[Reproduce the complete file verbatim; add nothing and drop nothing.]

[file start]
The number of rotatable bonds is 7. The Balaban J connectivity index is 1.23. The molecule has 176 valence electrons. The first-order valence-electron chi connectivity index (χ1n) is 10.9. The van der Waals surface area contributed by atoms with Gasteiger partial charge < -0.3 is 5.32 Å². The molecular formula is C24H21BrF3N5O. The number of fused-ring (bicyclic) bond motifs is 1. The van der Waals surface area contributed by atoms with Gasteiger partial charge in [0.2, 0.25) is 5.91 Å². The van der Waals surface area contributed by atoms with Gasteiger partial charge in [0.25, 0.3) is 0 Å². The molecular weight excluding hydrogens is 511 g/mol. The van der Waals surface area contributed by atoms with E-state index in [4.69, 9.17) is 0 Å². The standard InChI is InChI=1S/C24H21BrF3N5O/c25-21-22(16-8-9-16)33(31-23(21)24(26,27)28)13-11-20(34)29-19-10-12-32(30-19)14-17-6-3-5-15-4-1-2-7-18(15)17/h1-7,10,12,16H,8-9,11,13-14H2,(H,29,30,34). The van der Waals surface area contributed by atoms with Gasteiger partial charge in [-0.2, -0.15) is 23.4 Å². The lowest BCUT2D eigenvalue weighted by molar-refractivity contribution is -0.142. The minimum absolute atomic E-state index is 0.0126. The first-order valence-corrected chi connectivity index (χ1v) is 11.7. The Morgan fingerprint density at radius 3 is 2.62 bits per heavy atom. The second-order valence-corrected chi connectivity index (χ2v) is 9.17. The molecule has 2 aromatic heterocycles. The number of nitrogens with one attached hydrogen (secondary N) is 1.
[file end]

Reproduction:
The number of rotatable bonds is 7. The Balaban J connectivity index is 1.23. The molecule has 176 valence electrons. The first-order valence-electron chi connectivity index (χ1n) is 10.9. The van der Waals surface area contributed by atoms with Gasteiger partial charge < -0.3 is 5.32 Å². The molecular formula is C24H21BrF3N5O. The number of fused-ring (bicyclic) bond motifs is 1. The van der Waals surface area contributed by atoms with Gasteiger partial charge in [0.2, 0.25) is 5.91 Å². The van der Waals surface area contributed by atoms with Gasteiger partial charge in [0.25, 0.3) is 0 Å². The molecular weight excluding hydrogens is 511 g/mol. The van der Waals surface area contributed by atoms with E-state index in [4.69, 9.17) is 0 Å². The standard InChI is InChI=1S/C24H21BrF3N5O/c25-21-22(16-8-9-16)33(31-23(21)24(26,27)28)13-11-20(34)29-19-10-12-32(30-19)14-17-6-3-5-15-4-1-2-7-18(15)17/h1-7,10,12,16H,8-9,11,13-14H2,(H,29,30,34). The van der Waals surface area contributed by atoms with Gasteiger partial charge in [-0.2, -0.15) is 23.4 Å². The lowest BCUT2D eigenvalue weighted by molar-refractivity contribution is -0.142. The minimum absolute atomic E-state index is 0.0126. The first-order valence-corrected chi connectivity index (χ1v) is 11.7. The Morgan fingerprint density at radius 3 is 2.62 bits per heavy atom. The second-order valence-corrected chi connectivity index (χ2v) is 9.17. The molecule has 2 aromatic heterocycles. The number of nitrogens with one attached hydrogen (secondary N) is 1.